Collection is open for research but is stored off-site and special arrangements must be made to work with it. Contact the Archives Center for information at email@example.com or 202-633-3270.
Social Security numbers are present and have been rendered unreadable and redacted. Researchers may use the photocopies in the collection. The remainder of the collection has no restrictions.
Collection items available for reproduction, but the Archives Center makes no guarantees concerning copyright restrictions. Other intellectual property rights may apply. Archives Center cost-recovery and use fees may apply when requesting reproductions.
Saburo Shimono Papers, Archives Center, National Museum of American History
The papers of landscape painter and educator Reuben Tam measure 9.2 linear feet and date from 1931 to 2006. The papers document his career as a painter in New York, Maine, and Hawaii through biographical material; correspondence with family, friends, art organizations, schools, and galleries; diaries, poetry, and other writings; exhibition catalogs, news clippings, other printed material; photographs; artwork, including seventeen sketchbooks; and eight scrapbooks.
There is a 1.1 linear foot unprocessed addition to the collection donated in 2020 that includes 34 sketchbooks, circa 1940-1974, by Tam from his time in New York, Hawaii, Connecticut, Massachusetts, Oregon, Alaska and Canada.
Scope and Contents:
The papers of landscape painter and educator Reuben Tam measure 9.2 linear feet and date from 1931 to 2006. The papers document his career as a painter in New York, Maine, and Hawaii through biographical material; correspondence with family, friends, art organizations, schools, and galleries; diaries, poetry, and other writings; exhibition catalogs, news clippings, other printed material; photographs; artwork, including seventeen sketchbooks; and eight scrapbooks. There is a 1.1 linear foot unprocessed addition to the collection donated in 2020 that includes 34 sketchbooks, circa 1940-1974, by Tam from his time in New York, Hawaii, Connecticut, Massachusetts, Oregon, Alaska and Canada.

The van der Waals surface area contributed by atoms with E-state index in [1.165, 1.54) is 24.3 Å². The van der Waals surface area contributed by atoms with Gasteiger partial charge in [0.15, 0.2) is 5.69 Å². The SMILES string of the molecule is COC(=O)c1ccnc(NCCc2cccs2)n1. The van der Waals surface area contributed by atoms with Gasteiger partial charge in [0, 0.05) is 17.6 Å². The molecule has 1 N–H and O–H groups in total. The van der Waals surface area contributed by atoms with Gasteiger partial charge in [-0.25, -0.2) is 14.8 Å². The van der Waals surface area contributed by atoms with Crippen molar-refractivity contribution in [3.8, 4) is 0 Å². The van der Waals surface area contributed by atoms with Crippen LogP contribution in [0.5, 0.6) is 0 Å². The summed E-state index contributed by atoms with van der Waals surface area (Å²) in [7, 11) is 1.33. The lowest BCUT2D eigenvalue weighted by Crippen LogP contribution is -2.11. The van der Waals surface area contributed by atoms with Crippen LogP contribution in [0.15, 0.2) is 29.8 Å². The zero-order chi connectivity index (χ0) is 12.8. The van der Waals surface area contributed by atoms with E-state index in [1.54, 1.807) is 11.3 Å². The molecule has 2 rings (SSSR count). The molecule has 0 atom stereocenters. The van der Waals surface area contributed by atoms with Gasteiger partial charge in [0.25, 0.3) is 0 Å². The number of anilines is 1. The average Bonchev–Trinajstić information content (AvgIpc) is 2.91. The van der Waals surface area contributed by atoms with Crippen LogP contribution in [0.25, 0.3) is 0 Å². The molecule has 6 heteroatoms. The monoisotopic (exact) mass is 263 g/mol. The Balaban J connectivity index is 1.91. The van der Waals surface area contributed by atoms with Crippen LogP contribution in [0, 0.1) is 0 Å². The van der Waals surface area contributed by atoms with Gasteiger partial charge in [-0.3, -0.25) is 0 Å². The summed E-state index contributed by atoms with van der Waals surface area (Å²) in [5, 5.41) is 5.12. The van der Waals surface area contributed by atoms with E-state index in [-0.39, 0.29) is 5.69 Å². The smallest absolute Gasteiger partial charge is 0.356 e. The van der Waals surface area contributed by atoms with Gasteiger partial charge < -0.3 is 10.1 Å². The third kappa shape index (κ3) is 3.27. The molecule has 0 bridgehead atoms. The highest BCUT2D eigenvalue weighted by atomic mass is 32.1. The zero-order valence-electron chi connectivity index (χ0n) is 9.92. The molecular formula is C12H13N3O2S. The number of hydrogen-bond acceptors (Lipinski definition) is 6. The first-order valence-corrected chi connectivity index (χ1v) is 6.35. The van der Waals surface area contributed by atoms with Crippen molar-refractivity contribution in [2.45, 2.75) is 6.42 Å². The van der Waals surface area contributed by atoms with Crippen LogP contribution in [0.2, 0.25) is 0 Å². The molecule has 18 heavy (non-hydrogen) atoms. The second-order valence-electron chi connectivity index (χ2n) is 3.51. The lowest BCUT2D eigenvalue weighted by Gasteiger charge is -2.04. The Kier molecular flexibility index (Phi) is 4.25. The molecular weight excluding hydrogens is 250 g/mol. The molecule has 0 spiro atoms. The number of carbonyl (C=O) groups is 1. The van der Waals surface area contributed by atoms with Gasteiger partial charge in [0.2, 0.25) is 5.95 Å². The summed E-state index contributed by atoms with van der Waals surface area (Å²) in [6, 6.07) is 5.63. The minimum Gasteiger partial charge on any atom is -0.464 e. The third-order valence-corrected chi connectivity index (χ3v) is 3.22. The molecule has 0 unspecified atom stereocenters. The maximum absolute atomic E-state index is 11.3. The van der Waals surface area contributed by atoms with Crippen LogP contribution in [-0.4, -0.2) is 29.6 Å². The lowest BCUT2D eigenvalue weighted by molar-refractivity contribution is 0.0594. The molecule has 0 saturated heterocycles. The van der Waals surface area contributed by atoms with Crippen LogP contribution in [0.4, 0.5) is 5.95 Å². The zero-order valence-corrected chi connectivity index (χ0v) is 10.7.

Biographical material includes school documents, records of his tenure as an instructor at the Brooklyn Museum of Art School, artwork consignment and sales records, and slides and accompanying audio cassette recording of the "Reuben Tam Show" about his work as an artist on Monhegan Island, Maine.
Correspondence is with family, fellow artists, including William Kienbusch and Hyde Solomon, as well as art organizations, schools, and museums, such as Brooklyn Museum of Art School, Guggenheim Memorial Foundation, Maine Coast Artists group, and the Skowhegan School of Painting and Sculpture. Also found is correspondence with the three galleries which represented his work: Downtown Gallery, Alan Gallery, and Coe Kerr Gallery.